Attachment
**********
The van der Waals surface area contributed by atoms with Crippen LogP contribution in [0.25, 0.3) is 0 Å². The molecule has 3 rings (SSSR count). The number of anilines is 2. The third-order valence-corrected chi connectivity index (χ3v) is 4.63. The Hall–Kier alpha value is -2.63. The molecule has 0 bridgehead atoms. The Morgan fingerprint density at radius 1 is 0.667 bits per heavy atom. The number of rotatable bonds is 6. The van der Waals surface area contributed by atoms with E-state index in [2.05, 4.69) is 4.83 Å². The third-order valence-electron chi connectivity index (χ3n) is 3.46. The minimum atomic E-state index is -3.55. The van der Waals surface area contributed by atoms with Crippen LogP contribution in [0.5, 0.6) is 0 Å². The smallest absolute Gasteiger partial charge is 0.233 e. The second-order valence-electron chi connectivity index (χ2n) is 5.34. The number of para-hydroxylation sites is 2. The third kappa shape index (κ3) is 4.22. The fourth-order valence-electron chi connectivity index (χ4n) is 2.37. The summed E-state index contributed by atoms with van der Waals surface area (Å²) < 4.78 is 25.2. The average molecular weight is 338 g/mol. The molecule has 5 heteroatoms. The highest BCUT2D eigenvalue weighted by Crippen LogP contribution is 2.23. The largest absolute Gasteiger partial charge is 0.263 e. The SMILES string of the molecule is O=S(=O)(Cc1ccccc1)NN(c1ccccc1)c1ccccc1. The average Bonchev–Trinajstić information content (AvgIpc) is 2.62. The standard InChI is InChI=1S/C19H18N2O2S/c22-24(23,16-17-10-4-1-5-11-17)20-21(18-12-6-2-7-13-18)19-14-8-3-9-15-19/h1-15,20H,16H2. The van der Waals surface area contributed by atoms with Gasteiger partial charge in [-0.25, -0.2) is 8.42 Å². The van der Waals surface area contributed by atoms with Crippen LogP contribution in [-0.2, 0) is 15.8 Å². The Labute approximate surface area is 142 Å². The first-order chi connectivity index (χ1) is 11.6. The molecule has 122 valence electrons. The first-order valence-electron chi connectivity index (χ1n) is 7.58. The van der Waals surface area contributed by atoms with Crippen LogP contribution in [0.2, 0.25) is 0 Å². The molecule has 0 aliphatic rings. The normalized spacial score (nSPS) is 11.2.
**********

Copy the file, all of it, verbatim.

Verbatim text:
The van der Waals surface area contributed by atoms with Crippen LogP contribution in [0.25, 0.3) is 0 Å². The molecule has 3 rings (SSSR count). The number of anilines is 2. The third-order valence-corrected chi connectivity index (χ3v) is 4.63. The Hall–Kier alpha value is -2.63. The molecule has 0 bridgehead atoms. The Morgan fingerprint density at radius 1 is 0.667 bits per heavy atom. The number of rotatable bonds is 6. The van der Waals surface area contributed by atoms with E-state index in [2.05, 4.69) is 4.83 Å². The third-order valence-electron chi connectivity index (χ3n) is 3.46. The minimum atomic E-state index is -3.55. The van der Waals surface area contributed by atoms with Crippen LogP contribution in [0.5, 0.6) is 0 Å². The smallest absolute Gasteiger partial charge is 0.233 e. The second-order valence-electron chi connectivity index (χ2n) is 5.34. The number of para-hydroxylation sites is 2. The third kappa shape index (κ3) is 4.22. The fourth-order valence-electron chi connectivity index (χ4n) is 2.37. The summed E-state index contributed by atoms with van der Waals surface area (Å²) < 4.78 is 25.2. The average molecular weight is 338 g/mol. The molecule has 5 heteroatoms. The highest BCUT2D eigenvalue weighted by Crippen LogP contribution is 2.23. The largest absolute Gasteiger partial charge is 0.263 e. The SMILES string of the molecule is O=S(=O)(Cc1ccccc1)NN(c1ccccc1)c1ccccc1. The average Bonchev–Trinajstić information content (AvgIpc) is 2.62. The standard InChI is InChI=1S/C19H18N2O2S/c22-24(23,16-17-10-4-1-5-11-17)20-21(18-12-6-2-7-13-18)19-14-8-3-9-15-19/h1-15,20H,16H2. The van der Waals surface area contributed by atoms with Gasteiger partial charge in [-0.25, -0.2) is 8.42 Å². The van der Waals surface area contributed by atoms with Crippen LogP contribution in [-0.2, 0) is 15.8 Å². The Labute approximate surface area is 142 Å². The first-order chi connectivity index (χ1) is 11.6. The molecule has 122 valence electrons. The first-order valence-electron chi connectivity index (χ1n) is 7.58. The van der Waals surface area contributed by atoms with Crippen LogP contribution in [0.2, 0.25) is 0 Å². The molecule has 0 aliphatic rings. The normalized spacial score (nSPS) is 11.2.